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Maritime Industry News 2016: The Year in Review

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Kemplon Engineering looks back at the whirlwind year that was 2016 – which was, for all its strokes of bad luck and bold brilliance, certainly a year for the history books. Here are a few of the news and major issues that grabbed maritime industry headlines over the last twelve months:

Image “Old Clock” courtesy of Witthaya Phonsawat at FreeDigitalPhotos.net

INTERNATIONAL RELATIONS.2016 had started off with a proverbial bang, with January seeing the apprehension of American sailors who had inadvertently strayed into Iranian territorial waters. The situation was rapidly diffused amid improvements in U.S. – Iran relations.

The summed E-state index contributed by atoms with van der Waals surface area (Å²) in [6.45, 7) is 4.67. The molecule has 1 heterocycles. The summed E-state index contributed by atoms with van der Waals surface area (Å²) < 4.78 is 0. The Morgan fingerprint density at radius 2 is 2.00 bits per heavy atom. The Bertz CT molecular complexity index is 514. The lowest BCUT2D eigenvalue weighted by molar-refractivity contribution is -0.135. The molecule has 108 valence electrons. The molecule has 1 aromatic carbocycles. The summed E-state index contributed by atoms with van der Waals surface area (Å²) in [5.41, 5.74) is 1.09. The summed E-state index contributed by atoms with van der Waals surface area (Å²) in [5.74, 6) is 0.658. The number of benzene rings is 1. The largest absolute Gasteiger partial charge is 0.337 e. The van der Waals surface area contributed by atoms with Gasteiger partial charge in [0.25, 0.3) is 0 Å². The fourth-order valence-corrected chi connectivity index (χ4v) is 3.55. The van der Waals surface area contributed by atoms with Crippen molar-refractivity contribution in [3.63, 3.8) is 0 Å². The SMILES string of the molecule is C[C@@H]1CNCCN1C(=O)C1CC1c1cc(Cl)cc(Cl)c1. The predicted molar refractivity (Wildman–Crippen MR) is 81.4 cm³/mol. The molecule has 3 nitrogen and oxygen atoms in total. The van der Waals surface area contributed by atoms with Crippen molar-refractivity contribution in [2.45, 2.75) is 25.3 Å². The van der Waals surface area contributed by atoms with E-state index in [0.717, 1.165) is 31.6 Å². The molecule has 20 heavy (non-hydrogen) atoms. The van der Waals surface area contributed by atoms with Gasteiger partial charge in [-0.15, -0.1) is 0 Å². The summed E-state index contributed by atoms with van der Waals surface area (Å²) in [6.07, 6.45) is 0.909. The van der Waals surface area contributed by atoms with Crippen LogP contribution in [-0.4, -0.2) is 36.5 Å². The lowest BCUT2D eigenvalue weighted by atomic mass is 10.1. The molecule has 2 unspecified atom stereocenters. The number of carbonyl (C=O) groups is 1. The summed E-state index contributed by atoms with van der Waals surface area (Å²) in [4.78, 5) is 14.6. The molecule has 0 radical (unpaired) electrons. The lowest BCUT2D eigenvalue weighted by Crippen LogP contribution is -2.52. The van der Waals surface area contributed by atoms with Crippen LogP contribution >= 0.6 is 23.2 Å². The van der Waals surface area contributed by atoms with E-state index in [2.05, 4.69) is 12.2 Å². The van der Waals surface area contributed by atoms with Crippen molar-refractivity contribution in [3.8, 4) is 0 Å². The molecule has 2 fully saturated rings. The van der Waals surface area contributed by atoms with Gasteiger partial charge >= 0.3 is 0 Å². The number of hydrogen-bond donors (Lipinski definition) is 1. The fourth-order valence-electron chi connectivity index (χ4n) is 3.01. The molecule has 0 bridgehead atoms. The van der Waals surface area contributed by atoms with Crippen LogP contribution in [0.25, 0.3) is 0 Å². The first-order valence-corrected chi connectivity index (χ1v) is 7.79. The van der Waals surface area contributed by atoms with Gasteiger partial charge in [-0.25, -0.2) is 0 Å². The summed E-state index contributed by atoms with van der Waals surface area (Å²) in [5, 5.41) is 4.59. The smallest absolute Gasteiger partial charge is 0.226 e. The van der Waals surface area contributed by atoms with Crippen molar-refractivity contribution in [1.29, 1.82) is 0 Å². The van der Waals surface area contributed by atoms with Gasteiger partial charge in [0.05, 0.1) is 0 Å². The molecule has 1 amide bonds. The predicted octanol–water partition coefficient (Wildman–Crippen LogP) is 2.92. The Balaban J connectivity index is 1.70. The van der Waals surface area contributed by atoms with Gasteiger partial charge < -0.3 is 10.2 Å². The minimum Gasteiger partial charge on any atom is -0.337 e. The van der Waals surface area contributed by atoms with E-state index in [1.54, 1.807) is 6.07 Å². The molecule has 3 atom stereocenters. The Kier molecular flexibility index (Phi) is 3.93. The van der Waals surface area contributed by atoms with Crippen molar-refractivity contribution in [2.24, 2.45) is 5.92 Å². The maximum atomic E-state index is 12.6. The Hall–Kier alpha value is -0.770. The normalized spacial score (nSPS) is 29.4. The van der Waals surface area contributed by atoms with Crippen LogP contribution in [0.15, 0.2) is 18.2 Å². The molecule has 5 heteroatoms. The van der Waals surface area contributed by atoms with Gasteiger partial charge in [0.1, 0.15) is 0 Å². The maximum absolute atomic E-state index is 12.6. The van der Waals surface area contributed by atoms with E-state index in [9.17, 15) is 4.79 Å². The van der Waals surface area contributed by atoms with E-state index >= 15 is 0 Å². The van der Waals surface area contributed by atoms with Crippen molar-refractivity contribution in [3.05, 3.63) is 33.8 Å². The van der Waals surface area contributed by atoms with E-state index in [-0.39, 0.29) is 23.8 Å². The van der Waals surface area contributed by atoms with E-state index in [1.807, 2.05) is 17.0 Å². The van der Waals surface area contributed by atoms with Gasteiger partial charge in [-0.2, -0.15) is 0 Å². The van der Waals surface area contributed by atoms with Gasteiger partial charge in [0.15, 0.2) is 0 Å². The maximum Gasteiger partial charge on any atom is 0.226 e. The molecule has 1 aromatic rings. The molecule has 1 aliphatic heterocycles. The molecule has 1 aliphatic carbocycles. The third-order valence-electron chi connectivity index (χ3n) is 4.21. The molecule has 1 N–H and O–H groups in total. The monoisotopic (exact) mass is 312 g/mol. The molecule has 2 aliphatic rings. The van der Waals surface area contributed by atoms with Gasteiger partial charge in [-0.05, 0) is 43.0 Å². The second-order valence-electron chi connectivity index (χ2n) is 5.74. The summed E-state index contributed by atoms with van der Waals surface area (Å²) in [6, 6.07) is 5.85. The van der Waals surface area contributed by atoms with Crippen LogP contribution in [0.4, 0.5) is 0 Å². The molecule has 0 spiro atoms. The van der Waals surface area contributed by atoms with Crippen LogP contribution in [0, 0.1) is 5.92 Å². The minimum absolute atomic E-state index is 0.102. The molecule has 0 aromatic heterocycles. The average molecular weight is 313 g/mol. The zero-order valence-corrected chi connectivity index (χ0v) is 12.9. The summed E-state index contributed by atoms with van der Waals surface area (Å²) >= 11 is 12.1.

Diplomacy is not faring very well on the other side of the world too, with China’s Territorial Ambitions running afoul of its neighbors’ economic and sovereign interests. Just like the previous years (territorial disputes in Asia is no stranger to our Year in Review lists), rightful ownership of small islands is contested by various country claimants, with incredible stakes – national pride, for one, but also exclusive economic zones for fishing, control over crucial shipping routes, strategic military outposts, and a potential wealth in untapped natural resource deposits.Far less rosy is the picture of United States – Russia relations. The tumultuous year saw a number of tense, Cold War era-type interactions between the two superpowers, among them a June encounter between Russian Navy frigate Yaroslav Mudry and the United States’ USS Gravely and USS Harry S. Truman, on top of failed efforts to cooperate and help end the civil war in Syria. 2016 ends with sanctions and the expulsion of Russian diplomats, amid allegations of interference in the United States’ November elections. This situation is still developing.